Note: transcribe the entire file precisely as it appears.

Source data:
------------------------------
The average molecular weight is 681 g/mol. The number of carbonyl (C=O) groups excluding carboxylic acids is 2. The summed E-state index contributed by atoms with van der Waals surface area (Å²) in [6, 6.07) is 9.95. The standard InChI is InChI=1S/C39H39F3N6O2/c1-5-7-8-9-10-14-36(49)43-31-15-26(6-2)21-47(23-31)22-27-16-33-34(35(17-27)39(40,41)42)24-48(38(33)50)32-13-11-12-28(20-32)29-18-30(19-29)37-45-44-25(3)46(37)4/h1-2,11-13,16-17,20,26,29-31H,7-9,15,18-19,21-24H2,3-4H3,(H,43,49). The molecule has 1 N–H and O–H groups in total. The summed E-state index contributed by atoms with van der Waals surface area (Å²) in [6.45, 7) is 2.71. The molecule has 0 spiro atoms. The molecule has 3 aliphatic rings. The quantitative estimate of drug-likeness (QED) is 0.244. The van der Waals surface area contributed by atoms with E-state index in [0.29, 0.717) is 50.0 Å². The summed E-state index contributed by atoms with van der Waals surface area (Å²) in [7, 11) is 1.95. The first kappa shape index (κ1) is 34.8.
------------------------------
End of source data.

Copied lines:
The average molecular weight is 681 g/mol. The number of carbonyl (C=O) groups excluding carboxylic acids is 2. The summed E-state index contributed by atoms with van der Waals surface area (Å²) in [6, 6.07) is 9.95. The standard InChI is InChI=1S/C39H39F3N6O2/c1-5-7-8-9-10-14-36(49)43-31-15-26(6-2)21-47(23-31)22-27-16-33-34(35(17-27)39(40,41)42)24-48(38(33)50)32-13-11-12-28(20-32)29-18-30(19-29)37-45-44-25(3)46(37)4/h1-2,11-13,16-17,20,26,29-31H,7-9,15,18-19,21-24H2,3-4H3,(H,43,49). The molecule has 1 N–H and O–H groups in total. The summed E-state index contributed by atoms with van der Waals surface area (Å²) in [6.45, 7) is 2.71. The molecule has 0 spiro atoms. The molecule has 3 aliphatic rings. The quantitative estimate of drug-likeness (QED) is 0.244. The van der Waals surface area contributed by atoms with E-state index in [0.29, 0.717) is 50.0 Å². The summed E-state index contributed by atoms with van der Waals surface area (Å²) in [7, 11) is 1.95. The first kappa shape index (κ1) is 34.8.